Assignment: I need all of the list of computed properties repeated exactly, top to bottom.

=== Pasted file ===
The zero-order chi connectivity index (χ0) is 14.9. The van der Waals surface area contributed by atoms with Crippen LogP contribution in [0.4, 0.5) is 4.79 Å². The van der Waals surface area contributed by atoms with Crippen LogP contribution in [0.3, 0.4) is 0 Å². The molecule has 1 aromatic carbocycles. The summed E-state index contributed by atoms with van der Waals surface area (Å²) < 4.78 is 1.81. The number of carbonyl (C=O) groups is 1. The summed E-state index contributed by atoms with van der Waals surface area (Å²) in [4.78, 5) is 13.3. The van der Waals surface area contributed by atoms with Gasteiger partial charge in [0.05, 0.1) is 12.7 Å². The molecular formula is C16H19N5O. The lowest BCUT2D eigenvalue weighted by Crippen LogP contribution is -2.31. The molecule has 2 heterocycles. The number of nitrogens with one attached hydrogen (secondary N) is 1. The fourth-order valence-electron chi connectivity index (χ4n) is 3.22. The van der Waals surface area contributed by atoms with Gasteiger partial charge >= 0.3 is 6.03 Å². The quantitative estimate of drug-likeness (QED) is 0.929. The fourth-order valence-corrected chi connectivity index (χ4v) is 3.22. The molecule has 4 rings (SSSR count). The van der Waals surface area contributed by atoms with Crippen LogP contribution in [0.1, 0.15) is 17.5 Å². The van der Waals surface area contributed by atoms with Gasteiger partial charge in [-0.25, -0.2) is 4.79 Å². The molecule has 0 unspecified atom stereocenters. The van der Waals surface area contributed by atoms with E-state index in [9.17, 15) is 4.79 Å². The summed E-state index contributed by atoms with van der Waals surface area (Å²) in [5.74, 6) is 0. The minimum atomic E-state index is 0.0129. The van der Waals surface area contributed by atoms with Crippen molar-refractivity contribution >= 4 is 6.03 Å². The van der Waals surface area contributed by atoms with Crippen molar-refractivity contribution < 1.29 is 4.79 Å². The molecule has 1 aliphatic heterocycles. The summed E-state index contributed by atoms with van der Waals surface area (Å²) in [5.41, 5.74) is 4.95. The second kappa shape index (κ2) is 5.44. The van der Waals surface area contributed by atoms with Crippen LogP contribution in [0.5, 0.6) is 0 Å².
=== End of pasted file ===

The zero-order chi connectivity index (χ0) is 14.9. The van der Waals surface area contributed by atoms with Crippen LogP contribution in [0.4, 0.5) is 4.79 Å². The van der Waals surface area contributed by atoms with Crippen LogP contribution in [0.3, 0.4) is 0 Å². The molecule has 1 aromatic carbocycles. The summed E-state index contributed by atoms with van der Waals surface area (Å²) < 4.78 is 1.81. The number of carbonyl (C=O) groups is 1. The summed E-state index contributed by atoms with van der Waals surface area (Å²) in [4.78, 5) is 13.3. The van der Waals surface area contributed by atoms with Gasteiger partial charge in [0.05, 0.1) is 12.7 Å². The molecular formula is C16H19N5O. The lowest BCUT2D eigenvalue weighted by Crippen LogP contribution is -2.31. The molecule has 2 heterocycles. The number of nitrogens with one attached hydrogen (secondary N) is 1. The fourth-order valence-electron chi connectivity index (χ4n) is 3.22. The van der Waals surface area contributed by atoms with Gasteiger partial charge >= 0.3 is 6.03 Å². The quantitative estimate of drug-likeness (QED) is 0.929. The fourth-order valence-corrected chi connectivity index (χ4v) is 3.22. The molecule has 4 rings (SSSR count). The van der Waals surface area contributed by atoms with Crippen LogP contribution in [0.1, 0.15) is 17.5 Å². The van der Waals surface area contributed by atoms with Gasteiger partial charge in [-0.25, -0.2) is 4.79 Å². The molecule has 0 unspecified atom stereocenters. The van der Waals surface area contributed by atoms with E-state index in [9.17, 15) is 4.79 Å². The summed E-state index contributed by atoms with van der Waals surface area (Å²) in [5.74, 6) is 0. The minimum atomic E-state index is 0.0129. The van der Waals surface area contributed by atoms with Crippen molar-refractivity contribution >= 4 is 6.03 Å². The van der Waals surface area contributed by atoms with Crippen molar-refractivity contribution < 1.29 is 4.79 Å². The molecule has 1 aliphatic heterocycles. The summed E-state index contributed by atoms with van der Waals surface area (Å²) in [5.41, 5.74) is 4.95. The second kappa shape index (κ2) is 5.44. The van der Waals surface area contributed by atoms with Crippen LogP contribution in [0.5, 0.6) is 0 Å².